How Sugar Affects Baby Teeth
Kids can be picky eaters and demand soft drinks and sugary treats often, but it’s very important to establish healthy eating habits from an early age—not just because of the health effects on their body and growth overall, but because it affects their oral health too! Many parents aren’t aware of how sugar affects baby teeth and what causes cavities. Read on to discover how sugary and acidic food and drink affect your child’s teeth and how to help them have healthier eating habits.
What Causes Cavities?
A cavity requires three things to form: a tooth, bacteria, and carbohydrates (in other words: sugar). Once you consume sugars, it only takes 20 seconds for the bacteria on your teeth to combine with the sugar and turn into acid. This acid begins to attack tooth enamel and break it down. Over time this reaction of sugar and bacteria results in tooth decay, which leads to cavities.
Changes to the pH levels in our mouths also contribute to cavity formation. Cavities can form when the pH level in our mouth drops, which makes our mouths more acidic. Drops in pH occur when we consume acidic foods and beverages such as sports drinks, lemonade, and soda, or sugary foods such as candy, cookies, and other junk foods. When we eat these foods and drinks, the bacteria that live on our teeth convert the sugar to acid, causing the pH in our mouth to drop.
It takes about 20 minutes for the saliva in our mouth to neutralize this drop in pH level. So with every sip of soda, the clock restarts, and our mouth is forming cavities for 20 whole minutes!
Take a look at these common drinks and see if they have low pH levels…if they do, they’re contributing to cavities in your mouth (or your child’s mouth!). In general, our goal is to keep our mouth at a neutral pH of 7, which water will do! Generally, anything under 5.5 will cause cavities.
Learn more about the effects of drinking sugar and acidic drinks throughout the day at sipallday.org, a website from the Minnesota Dental Association.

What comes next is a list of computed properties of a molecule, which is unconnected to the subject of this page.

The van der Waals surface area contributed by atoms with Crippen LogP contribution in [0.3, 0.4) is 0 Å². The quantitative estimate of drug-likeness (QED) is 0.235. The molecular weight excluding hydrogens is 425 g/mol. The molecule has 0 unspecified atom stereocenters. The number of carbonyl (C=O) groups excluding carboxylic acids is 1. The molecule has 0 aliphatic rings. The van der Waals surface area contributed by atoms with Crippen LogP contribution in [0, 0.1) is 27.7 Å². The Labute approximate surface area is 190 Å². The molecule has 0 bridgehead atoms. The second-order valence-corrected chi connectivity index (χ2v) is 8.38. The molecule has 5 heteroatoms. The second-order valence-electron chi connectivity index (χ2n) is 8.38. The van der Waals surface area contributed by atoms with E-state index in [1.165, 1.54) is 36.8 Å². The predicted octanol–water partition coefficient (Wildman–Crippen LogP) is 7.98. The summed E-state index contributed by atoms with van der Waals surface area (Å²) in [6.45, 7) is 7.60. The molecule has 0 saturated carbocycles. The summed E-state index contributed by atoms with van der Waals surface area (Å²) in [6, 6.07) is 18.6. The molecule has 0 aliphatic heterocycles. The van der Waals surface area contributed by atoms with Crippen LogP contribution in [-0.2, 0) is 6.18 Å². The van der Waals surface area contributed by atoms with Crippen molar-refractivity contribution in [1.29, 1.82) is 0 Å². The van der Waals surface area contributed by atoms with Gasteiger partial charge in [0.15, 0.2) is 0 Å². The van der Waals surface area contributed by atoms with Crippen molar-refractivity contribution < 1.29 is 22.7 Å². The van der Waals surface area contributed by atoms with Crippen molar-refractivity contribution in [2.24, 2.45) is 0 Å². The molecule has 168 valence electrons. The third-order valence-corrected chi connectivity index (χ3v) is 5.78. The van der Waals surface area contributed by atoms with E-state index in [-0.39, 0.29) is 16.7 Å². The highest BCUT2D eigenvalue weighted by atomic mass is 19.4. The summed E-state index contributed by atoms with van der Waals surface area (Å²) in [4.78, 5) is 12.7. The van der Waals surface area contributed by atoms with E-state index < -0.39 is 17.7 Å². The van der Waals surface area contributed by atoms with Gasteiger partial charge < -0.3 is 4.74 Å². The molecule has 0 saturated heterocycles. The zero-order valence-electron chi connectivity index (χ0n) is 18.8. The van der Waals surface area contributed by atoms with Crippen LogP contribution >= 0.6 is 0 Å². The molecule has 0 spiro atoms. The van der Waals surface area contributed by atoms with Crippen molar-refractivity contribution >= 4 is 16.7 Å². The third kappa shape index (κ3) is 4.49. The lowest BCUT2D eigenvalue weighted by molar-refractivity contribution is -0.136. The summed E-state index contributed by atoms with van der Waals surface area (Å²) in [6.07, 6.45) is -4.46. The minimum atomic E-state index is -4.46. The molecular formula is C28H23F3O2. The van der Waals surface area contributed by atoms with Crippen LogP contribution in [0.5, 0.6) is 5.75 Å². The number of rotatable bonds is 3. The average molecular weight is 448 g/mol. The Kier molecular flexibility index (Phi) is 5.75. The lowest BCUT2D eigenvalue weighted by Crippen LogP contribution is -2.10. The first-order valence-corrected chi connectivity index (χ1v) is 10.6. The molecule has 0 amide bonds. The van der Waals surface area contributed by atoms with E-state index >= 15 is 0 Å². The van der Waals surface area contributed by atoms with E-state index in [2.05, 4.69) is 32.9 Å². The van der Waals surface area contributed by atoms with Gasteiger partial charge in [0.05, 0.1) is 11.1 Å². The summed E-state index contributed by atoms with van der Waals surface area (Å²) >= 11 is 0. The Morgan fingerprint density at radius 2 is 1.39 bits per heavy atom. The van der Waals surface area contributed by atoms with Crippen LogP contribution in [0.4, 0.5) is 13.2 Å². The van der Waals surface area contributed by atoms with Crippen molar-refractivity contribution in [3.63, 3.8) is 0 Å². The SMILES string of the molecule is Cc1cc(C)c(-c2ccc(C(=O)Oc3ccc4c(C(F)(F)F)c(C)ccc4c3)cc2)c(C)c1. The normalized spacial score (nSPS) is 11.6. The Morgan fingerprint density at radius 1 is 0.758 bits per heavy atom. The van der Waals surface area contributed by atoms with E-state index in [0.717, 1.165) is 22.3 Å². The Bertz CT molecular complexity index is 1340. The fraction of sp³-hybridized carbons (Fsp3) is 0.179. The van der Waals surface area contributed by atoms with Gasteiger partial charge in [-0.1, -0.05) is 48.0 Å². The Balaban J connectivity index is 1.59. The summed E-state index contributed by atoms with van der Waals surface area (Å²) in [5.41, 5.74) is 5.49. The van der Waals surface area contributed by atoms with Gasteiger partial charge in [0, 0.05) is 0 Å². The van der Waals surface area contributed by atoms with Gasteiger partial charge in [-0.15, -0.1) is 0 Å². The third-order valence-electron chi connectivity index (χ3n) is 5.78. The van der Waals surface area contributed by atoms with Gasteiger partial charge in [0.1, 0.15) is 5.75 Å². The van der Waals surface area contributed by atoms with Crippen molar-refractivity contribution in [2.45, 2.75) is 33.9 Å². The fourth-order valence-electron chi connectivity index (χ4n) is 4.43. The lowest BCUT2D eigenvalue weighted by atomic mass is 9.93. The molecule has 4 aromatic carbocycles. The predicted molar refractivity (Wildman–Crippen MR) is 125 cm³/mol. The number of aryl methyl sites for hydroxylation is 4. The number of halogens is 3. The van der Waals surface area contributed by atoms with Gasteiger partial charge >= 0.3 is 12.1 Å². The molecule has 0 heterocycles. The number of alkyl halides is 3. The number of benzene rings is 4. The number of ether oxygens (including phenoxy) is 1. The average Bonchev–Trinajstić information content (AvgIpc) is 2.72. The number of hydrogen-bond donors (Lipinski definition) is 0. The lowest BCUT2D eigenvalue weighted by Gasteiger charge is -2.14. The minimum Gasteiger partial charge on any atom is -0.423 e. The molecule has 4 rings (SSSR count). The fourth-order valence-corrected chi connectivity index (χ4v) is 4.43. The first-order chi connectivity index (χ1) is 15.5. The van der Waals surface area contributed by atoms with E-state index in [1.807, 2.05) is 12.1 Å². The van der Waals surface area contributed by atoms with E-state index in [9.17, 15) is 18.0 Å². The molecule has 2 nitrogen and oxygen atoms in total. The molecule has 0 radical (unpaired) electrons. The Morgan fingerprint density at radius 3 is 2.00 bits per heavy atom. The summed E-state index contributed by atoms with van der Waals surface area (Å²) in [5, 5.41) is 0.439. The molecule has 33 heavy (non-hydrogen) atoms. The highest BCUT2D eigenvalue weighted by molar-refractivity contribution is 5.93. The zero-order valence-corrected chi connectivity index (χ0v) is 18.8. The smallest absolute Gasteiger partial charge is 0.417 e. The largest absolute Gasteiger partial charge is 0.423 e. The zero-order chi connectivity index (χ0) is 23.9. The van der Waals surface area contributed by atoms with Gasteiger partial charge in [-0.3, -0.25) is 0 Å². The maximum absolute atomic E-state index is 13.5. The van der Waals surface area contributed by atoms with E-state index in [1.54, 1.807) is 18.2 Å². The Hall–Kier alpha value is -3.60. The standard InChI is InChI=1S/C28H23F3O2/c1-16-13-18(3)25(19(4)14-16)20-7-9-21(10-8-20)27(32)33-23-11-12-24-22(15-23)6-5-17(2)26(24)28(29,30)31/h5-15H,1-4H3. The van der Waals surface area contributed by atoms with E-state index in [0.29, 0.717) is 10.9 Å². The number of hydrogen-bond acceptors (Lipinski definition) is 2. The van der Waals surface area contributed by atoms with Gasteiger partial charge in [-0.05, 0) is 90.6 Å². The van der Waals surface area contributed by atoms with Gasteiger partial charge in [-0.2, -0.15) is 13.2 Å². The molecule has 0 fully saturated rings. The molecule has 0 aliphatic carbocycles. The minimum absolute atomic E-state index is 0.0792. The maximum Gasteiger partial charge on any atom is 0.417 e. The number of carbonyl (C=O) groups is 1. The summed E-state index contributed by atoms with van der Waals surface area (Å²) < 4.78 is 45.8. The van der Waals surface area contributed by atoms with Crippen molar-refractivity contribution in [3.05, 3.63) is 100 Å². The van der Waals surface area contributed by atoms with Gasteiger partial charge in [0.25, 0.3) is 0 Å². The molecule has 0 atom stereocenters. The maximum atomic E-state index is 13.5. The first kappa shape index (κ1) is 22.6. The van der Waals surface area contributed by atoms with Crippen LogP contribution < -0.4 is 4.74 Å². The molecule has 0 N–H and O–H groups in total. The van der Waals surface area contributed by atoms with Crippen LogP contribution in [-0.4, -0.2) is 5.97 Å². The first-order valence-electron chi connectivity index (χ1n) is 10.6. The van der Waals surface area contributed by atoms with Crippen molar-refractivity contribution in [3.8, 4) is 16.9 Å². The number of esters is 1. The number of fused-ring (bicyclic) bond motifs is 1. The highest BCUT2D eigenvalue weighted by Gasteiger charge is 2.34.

In general, diets that are high in sugar are associated with higher rates of cavities. Also, kids that drink milk or juice from sippy cups throughout the day are at higher risk for dental decay due to increased exposure of sugar to their teeth, leading to a risk of baby bottle tooth decay.
How to Prevent Cavities
To prevent cavities, I recommend closely monitoring your child’s sipping and snacking habits.
- Ensure your child drinks only water between meals. If your child drinks from a sippy cup between meals, only give them water. Juice and even milk are high in sugar and will unnecessarily expose your child’s teeth to too much sugar.
- Give your child milk or juice at mealtime only. The food helps to wash away the extra sugar found in these beverages. In general, a child should have no more than 4 ounces of juice per day. Fruit juice has more sugar than you’d think, and the sugar is much more concentrated than eating a piece of raw fruit.
- Limit snacking throughout the day. I use the five fingers on my hand to teach my patients healthy eating habits: you have five fingers, so don’t eat more than five times in a day (breakfast, snack, lunch, snack, and dinner).
- Treats are fine in moderation, but it’s best to choose the lesser of two evils. I recommend chocolate because it melts away from the teeth while candies such as caramel, sour gummies, and chewy candies are sticky and the sugars will stick around the mouth for longer periods of time. I also like to recommend sugar free or fruit popsicles over popsicles that are purely sugar.
Overall, healthy eating habits not only prevent cavities but they also promote a healthy weight and lifestyle, setting your child up for a healthier childhood! If you have questions about your child’s diet and how sugar affects baby teeth, ask your child’s pediatric dentist at their next appointment. We’ll be happy to discuss what causes cavities and give additional tips for preventing tooth decay in your little one’s mouth!
More information about children's oral health from Dental Associates
Children's Teeth: Impact of Sugar